Translation and validation of the Nursing Outcomes Classification labels and definitions for acute care nursing in Iceland

2.50
Hdl Handle:
http://hdl.handle.net/2336/3432
Title:
Translation and validation of the Nursing Outcomes Classification labels and definitions for acute care nursing in Iceland
Authors:
Gudmundsdottir, Elisabet; Delaney, Connie; Thoroddsen, Asta; Karlsson, Thorlakur
Citation:
J Adv Nurs 2004, 46(3):292-302
Issue Date:
2004
Abstract:
BACKGROUND: The Nursing Outcomes Classification (NOC), second edition, consists of 260 patient outcomes with definitions. This has been translated into five languages, but has not been clinically validated outside the United States of America (USA). AIM: The aim of this paper is to describe the translation of the labels and definitions from the NOC, second edition from English to Icelandic and validation for acute-care nursing in Iceland. METHOD: A survey that has been designed to identify nurses' perception of the percentage of patients' for whom each NOC outcome is relevant in clinical nursing practice was used for clinical validation in this study. The translation procedure involved source to target language translation, parallel comparison, pilot test and field test. Validation included test-retest to measure the reliability for each of the 260 outcome variables. Data collected from 140 clinical nurses from 54 departments within 13 nursing specialties at Landspitali University-Hospital in Iceland, in November 2001, were analysed to establish construct validity by confirmatory factor analysis. Internal consistency was calculated. RESULTS: Translation was successful. Test-retest showed that 181 of the 260 NOC outcomes were significant (P < 0.05) and moderately or highly correlated (r > 0.50) (Pearson's correlation). The confirmatory factor analysis showed that 22 of the 29 NOC classes had only one factor at the loading criteria > or =0.30. Of the 260 outcomes, 244 had loading on one factor (> or =0.30) within its class. Internal consistency was >0.80 (Cronbach's alpha). LIMITATIONS: Low response rate was a limitation. The indicators of each NOC outcome were not addressed. CONCLUSION: The Icelandic version of the NOC survey is a comprehensive tool that can be applied to nursing in acute-care for research purposes as well as to prepare for the implementation of NOC in clinical information systems.
Description:
To access publisher full text version of this article. Please click on the hyperlink in Additional Links field
Additional Links:
http://www.blackwell-synergy.com/doi/abs/10.1111/j.1365-2648.2004.02989.x

Full metadata record

DC FieldValue Language
dc.contributor.authorGudmundsdottir, Elisabet-
dc.contributor.authorDelaney, Connie-
dc.contributor.authorThoroddsen, Asta-
dc.contributor.authorKarlsson, Thorlakur-
dc.date.accessioned2006-07-13T12:53:48Z-
dc.date.available2006-07-13T12:53:48Z-
dc.date.issued2004-
dc.identifier.citationJ Adv Nurs 2004, 46(3):292-302en
dc.identifier.issn0309-2402-
dc.identifier.pmid15066110-
dc.identifier.doi10.1111/j.1365-2648.2004.02989.x-
dc.identifier.urihttp://hdl.handle.net/2336/3432-
dc.descriptionTo access publisher full text version of this article. Please click on the hyperlink in Additional Links fielden
dc.description.abstractBACKGROUND: The Nursing Outcomes Classification (NOC), second edition, consists of 260 patient outcomes with definitions. This has been translated into five languages, but has not been clinically validated outside the United States of America (USA). AIM: The aim of this paper is to describe the translation of the labels and definitions from the NOC, second edition from English to Icelandic and validation for acute-care nursing in Iceland. METHOD: A survey that has been designed to identify nurses' perception of the percentage of patients' for whom each NOC outcome is relevant in clinical nursing practice was used for clinical validation in this study. The translation procedure involved source to target language translation, parallel comparison, pilot test and field test. Validation included test-retest to measure the reliability for each of the 260 outcome variables. Data collected from 140 clinical nurses from 54 departments within 13 nursing specialties at Landspitali University-Hospital in Iceland, in November 2001, were analysed to establish construct validity by confirmatory factor analysis. Internal consistency was calculated. RESULTS: Translation was successful. Test-retest showed that 181 of the 260 NOC outcomes were significant (P < 0.05) and moderately or highly correlated (r > 0.50) (Pearson's correlation). The confirmatory factor analysis showed that 22 of the 29 NOC classes had only one factor at the loading criteria > or =0.30. Of the 260 outcomes, 244 had loading on one factor (> or =0.30) within its class. Internal consistency was >0.80 (Cronbach's alpha). LIMITATIONS: Low response rate was a limitation. The indicators of each NOC outcome were not addressed. CONCLUSION: The Icelandic version of the NOC survey is a comprehensive tool that can be applied to nursing in acute-care for research purposes as well as to prepare for the implementation of NOC in clinical information systems.en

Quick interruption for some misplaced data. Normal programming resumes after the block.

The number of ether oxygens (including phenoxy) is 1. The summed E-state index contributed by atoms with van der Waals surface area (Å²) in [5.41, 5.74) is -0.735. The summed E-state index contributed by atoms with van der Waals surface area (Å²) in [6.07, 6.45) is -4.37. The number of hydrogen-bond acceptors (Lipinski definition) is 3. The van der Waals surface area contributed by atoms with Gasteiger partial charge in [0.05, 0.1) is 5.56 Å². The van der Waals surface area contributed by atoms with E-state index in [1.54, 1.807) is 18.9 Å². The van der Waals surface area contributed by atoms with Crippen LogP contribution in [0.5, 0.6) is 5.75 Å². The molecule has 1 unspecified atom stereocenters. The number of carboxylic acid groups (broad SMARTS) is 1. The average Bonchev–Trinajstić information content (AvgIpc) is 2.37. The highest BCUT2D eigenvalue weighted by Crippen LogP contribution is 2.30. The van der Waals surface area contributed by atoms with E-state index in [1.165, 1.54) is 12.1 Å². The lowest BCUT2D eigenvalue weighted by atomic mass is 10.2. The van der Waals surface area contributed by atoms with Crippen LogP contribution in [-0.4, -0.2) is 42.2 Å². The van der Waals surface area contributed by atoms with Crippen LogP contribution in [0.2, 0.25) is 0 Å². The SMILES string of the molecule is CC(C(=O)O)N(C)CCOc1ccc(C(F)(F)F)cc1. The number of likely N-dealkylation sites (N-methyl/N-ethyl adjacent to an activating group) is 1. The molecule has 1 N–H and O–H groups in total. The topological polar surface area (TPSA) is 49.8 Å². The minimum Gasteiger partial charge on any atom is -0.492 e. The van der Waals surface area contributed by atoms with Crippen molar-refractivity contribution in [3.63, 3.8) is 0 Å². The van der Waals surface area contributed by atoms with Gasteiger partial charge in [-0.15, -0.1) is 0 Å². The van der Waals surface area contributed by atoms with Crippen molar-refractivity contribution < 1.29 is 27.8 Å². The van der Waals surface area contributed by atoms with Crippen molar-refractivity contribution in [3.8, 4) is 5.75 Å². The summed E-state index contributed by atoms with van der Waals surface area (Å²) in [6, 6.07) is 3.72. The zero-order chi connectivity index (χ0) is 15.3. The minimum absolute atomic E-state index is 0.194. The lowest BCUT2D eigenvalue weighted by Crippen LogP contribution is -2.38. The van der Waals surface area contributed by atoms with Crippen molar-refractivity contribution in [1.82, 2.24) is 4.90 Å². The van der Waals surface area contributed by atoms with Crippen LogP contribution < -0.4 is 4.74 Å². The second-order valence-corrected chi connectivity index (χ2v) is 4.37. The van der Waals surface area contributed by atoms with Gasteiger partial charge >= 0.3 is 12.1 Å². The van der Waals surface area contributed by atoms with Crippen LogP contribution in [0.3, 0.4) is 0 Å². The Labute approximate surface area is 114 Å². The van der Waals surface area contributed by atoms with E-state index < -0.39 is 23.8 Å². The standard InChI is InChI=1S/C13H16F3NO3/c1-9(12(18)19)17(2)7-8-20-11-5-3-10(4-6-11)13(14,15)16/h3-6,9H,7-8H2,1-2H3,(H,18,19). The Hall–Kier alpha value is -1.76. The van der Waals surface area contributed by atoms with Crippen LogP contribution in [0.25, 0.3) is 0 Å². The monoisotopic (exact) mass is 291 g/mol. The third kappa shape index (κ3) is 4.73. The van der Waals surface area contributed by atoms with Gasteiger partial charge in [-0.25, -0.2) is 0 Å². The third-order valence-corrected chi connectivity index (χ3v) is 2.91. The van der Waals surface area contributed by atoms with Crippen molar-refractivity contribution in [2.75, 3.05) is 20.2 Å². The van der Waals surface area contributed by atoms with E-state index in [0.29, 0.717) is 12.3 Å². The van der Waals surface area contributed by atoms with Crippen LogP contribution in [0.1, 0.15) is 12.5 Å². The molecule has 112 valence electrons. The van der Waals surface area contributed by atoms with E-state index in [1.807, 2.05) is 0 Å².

dc.language.isoenen
dc.publisherBlackwellen
dc.relation.urlhttp://www.blackwell-synergy.com/doi/abs/10.1111/j.1365-2648.2004.02989.xen
dc.subjectHumansen
dc.subjectIcelanden
dc.subjectInternational Cooperationen
dc.subjectNursing Careen
dc.subjectOutcome and Process Assessment (Health Care)en
dc.subjectQuality of Health Careen
dc.subjectQuestionnairesen
dc.subjectReproducibility of Resultsen
dc.subjectResearch Support, Non-U.S. Gov'ten
dc.titleTranslation and validation of the Nursing Outcomes Classification labels and definitions for acute care nursing in Icelanden
dc.typeArticleen
dc.identifier.journalJournal of advanced nursingen
dc.format.digYES-

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